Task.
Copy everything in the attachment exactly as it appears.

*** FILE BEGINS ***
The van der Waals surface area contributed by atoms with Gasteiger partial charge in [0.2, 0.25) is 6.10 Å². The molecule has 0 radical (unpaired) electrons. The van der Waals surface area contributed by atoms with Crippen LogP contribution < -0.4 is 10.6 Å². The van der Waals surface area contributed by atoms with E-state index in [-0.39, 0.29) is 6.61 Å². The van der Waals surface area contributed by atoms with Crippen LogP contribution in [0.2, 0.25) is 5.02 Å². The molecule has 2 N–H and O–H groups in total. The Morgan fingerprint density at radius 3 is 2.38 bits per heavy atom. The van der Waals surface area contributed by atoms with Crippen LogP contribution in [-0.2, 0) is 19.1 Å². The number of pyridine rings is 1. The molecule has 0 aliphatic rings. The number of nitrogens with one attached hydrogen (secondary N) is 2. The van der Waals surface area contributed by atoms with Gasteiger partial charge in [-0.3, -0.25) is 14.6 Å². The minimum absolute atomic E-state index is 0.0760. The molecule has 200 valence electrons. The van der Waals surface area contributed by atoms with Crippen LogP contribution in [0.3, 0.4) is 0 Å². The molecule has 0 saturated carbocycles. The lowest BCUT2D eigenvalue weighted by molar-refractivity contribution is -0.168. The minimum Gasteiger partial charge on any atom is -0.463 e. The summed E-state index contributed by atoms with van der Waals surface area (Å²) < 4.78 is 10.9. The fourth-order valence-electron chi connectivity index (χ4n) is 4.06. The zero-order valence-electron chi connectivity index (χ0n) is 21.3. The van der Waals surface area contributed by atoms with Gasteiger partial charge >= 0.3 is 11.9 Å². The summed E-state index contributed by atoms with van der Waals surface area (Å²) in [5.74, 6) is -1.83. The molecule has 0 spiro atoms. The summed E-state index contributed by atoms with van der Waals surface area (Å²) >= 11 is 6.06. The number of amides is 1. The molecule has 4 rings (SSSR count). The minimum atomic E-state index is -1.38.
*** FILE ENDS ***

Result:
The van der Waals surface area contributed by atoms with Gasteiger partial charge in [0.2, 0.25) is 6.10 Å². The molecule has 0 radical (unpaired) electrons. The van der Waals surface area contributed by atoms with Crippen LogP contribution < -0.4 is 10.6 Å². The van der Waals surface area contributed by atoms with E-state index in [-0.39, 0.29) is 6.61 Å². The van der Waals surface area contributed by atoms with Crippen LogP contribution in [0.2, 0.25) is 5.02 Å². The molecule has 2 N–H and O–H groups in total. The Morgan fingerprint density at radius 3 is 2.38 bits per heavy atom. The van der Waals surface area contributed by atoms with Crippen LogP contribution in [-0.2, 0) is 19.1 Å². The number of pyridine rings is 1. The molecule has 0 aliphatic rings. The number of nitrogens with one attached hydrogen (secondary N) is 2. The van der Waals surface area contributed by atoms with Gasteiger partial charge in [-0.3, -0.25) is 14.6 Å². The minimum absolute atomic E-state index is 0.0760. The molecule has 200 valence electrons. The van der Waals surface area contributed by atoms with Crippen LogP contribution in [0.3, 0.4) is 0 Å². The molecule has 0 saturated carbocycles. The lowest BCUT2D eigenvalue weighted by molar-refractivity contribution is -0.168. The minimum Gasteiger partial charge on any atom is -0.463 e. The summed E-state index contributed by atoms with van der Waals surface area (Å²) < 4.78 is 10.9. The fourth-order valence-electron chi connectivity index (χ4n) is 4.06. The zero-order valence-electron chi connectivity index (χ0n) is 21.3. The van der Waals surface area contributed by atoms with Gasteiger partial charge >= 0.3 is 11.9 Å². The summed E-state index contributed by atoms with van der Waals surface area (Å²) in [5.74, 6) is -1.83. The molecule has 0 spiro atoms. The summed E-state index contributed by atoms with van der Waals surface area (Å²) >= 11 is 6.06. The number of amides is 1. The molecule has 4 rings (SSSR count). The minimum atomic E-state index is -1.38.